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Inline Fuel Check Valve

Repairs and Maintenance Blog

The DeLorean needs routine maintenance and the occasional, more significant refurbishing.  Beyond that there are also a number of customizations and upgrades to improve performance, reliability and functionality. 

Inline Fuel Check Valve

Joe Angell

Some DeLorean owners have reported that the check valve has failed in Houston's fuel pump/sender combo.  This can cause starting problems due to loss of fuel pressure.  This in turn led to a discussion on DMCTalk about adding an inline check valve.  Although I haven't actually started up my car since I installed the new fuel pump, I thought it wouldn't be a bad idea to install a check valve just to be sure.

A few options were suggested in the DMCTalk.  I decided to follow NightFlyer's advice and get a SMC 410 5/16" check valve from US Plastics.  He did all the research, settling on this one to resolve a hot-start issue seems to have been caused due to a failed check valve in his new fuel pump.  This model valve has a 1 PSI opening pressure and ability to withstand 500 PSI of back pressure.

Installation

The check valve is installed on the feed line from the fuel pump to the hardline near the frame, with the direction of flow from the pump to the hardline.  This is marked with an "F" on Houston's fuel pump/sender combo, with the other end of the hose connecting to the the innermost hardline near the frame.  The check valve has an arrow on it indicating the direction of flow; installing it backward will keep the car from operating at all.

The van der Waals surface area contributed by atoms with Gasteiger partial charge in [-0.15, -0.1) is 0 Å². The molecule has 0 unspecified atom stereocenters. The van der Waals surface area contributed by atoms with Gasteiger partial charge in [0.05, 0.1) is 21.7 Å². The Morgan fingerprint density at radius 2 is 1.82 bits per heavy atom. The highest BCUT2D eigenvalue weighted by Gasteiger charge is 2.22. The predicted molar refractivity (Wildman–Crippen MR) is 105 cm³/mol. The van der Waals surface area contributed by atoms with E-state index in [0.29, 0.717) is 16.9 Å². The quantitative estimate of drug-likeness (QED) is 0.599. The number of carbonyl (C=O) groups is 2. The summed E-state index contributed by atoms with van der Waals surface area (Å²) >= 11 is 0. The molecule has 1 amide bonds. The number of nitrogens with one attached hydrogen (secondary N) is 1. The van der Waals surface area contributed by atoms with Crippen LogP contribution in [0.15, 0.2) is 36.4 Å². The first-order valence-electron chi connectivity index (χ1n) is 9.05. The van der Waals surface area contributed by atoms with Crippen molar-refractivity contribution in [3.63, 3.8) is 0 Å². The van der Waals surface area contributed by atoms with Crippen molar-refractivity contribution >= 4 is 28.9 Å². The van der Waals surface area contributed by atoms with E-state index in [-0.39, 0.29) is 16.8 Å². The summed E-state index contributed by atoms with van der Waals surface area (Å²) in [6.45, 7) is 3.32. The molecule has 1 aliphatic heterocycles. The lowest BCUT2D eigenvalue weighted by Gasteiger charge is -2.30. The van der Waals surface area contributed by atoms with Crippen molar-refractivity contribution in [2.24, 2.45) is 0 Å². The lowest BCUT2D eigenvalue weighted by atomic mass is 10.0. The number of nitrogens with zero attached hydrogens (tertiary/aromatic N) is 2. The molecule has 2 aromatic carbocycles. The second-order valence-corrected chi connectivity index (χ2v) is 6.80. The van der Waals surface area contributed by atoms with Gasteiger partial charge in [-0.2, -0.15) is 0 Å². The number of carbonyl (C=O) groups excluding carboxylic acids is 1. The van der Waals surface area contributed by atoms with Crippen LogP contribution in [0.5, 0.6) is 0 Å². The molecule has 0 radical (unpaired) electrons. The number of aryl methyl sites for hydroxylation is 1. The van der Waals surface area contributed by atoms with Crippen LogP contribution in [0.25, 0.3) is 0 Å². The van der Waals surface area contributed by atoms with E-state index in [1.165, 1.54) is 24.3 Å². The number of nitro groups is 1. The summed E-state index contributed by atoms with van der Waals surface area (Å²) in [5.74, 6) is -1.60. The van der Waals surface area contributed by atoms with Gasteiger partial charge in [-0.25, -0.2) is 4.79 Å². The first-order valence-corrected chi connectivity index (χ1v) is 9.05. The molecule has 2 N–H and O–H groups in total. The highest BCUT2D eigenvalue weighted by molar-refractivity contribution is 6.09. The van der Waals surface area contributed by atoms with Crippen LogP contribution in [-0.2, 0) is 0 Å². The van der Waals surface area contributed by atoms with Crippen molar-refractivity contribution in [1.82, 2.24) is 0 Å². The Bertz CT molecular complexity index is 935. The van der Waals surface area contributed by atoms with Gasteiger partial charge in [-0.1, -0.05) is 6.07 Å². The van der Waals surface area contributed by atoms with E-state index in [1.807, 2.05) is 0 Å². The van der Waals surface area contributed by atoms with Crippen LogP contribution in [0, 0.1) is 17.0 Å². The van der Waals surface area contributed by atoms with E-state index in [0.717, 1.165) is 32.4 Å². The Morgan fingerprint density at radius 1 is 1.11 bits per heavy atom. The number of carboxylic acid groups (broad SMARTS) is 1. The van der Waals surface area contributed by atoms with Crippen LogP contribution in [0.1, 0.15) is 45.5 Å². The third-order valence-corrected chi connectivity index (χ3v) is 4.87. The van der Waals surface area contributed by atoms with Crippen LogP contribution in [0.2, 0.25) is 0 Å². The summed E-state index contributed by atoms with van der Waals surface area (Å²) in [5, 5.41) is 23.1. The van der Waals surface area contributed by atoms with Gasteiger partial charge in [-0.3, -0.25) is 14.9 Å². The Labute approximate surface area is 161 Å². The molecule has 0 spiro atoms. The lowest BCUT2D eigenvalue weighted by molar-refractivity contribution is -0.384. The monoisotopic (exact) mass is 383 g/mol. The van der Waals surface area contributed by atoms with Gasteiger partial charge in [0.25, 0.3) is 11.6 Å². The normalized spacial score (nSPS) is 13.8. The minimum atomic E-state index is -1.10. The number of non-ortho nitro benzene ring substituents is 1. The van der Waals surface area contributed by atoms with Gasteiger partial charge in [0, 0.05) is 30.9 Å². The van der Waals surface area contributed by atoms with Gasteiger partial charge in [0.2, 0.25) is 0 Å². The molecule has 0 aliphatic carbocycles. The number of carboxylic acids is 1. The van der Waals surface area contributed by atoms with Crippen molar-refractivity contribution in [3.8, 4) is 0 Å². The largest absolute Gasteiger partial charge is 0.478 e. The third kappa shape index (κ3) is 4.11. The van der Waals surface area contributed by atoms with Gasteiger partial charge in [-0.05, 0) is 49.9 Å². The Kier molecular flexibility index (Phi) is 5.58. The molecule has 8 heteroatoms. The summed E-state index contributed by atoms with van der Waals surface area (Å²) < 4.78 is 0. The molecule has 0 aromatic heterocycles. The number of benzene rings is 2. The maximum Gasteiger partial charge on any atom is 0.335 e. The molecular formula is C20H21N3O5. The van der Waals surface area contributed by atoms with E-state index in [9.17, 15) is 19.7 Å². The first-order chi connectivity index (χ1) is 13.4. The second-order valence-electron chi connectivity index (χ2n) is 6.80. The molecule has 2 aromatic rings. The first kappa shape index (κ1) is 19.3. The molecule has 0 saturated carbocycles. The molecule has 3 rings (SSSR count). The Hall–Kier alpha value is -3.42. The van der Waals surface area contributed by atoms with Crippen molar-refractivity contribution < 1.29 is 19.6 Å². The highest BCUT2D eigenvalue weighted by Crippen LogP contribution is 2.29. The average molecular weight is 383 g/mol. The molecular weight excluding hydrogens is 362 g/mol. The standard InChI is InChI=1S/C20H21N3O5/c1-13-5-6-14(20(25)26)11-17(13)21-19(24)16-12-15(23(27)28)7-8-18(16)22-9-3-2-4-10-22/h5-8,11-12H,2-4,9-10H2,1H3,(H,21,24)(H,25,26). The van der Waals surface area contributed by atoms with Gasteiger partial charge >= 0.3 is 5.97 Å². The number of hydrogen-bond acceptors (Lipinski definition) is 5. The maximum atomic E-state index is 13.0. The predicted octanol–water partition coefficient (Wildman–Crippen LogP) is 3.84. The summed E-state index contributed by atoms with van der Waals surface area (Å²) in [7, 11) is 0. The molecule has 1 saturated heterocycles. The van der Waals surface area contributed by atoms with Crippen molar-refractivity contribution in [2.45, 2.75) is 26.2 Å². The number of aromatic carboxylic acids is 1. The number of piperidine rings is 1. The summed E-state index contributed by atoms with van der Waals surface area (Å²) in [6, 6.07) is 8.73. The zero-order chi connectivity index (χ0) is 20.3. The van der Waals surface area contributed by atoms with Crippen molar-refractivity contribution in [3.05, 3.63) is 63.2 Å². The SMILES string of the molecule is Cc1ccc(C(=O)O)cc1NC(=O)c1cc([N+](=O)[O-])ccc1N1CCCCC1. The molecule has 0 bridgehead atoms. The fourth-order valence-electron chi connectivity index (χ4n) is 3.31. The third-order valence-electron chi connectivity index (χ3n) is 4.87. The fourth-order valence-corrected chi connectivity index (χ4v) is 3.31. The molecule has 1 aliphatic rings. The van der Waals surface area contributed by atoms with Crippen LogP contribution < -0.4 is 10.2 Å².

• Open the trunk and remove the carpet.
  • Remove the access panel to the fuel pump. 
  • Cut the feed line from the fuel pump to the inner hard line.  I cut mine about half way down.
  • Slide two fuel system hose clamps onto the fuel line, one on each side of the cut. 
  • Insert the check valve into the two halves of the fuel line. 
  • Tighten the hose clamps on the fuel lines to secure the check valve.

That's pretty much it. It'll probably take more time to get to the fuel line than it will to actually install the check valve.

I first tried to cut the line with a sharp utility knife, but wasn't having as easy of a time as I would have liked.  I wound up using some larger wire cutters, cut it easily and cleanly.   Even though my fuel tank was empty from my recent fuel pump swap, there was still enough fuel in the lines form my brief power-up tests to cause gas to spill into the trunk.  Be sure to have some rags handy; chances are your system will be under more pressure when you do this, and will likely spray gas around luggage compartment.

The hose clamps should be 5/16" fuel system style.  These are solid band clamps that provide uniform pressure around the line, and are less likely to leak on high-pressure fuel systems or to damage the line as compared to the worm gear style clamps.  They are easy enough to find at most auto parts stores.

That's pretty much it.  I haven't had a chance to test it yet, as I'm starting on an EFI conversion soon, but I don't expect any trouble.  The obvious thing to do is to check for leaks after pressurizing the system, but as long as the claps are tight there should be no problems. 

Parts

  • SMC 410 Check Valve, 5/16", high-pressure (the fuel system runs at ~80 PSI, so the higher the better), such as from US Plastics.
  • Two (2) fuel system style hose clamps

Tools

  • Knife or wire/bolt cutters to cut the fuel line.
  • Socket wrench or screw driver to tighten the hose clamps. 
  • Philips screwdriver to remove the fuel pump access cover.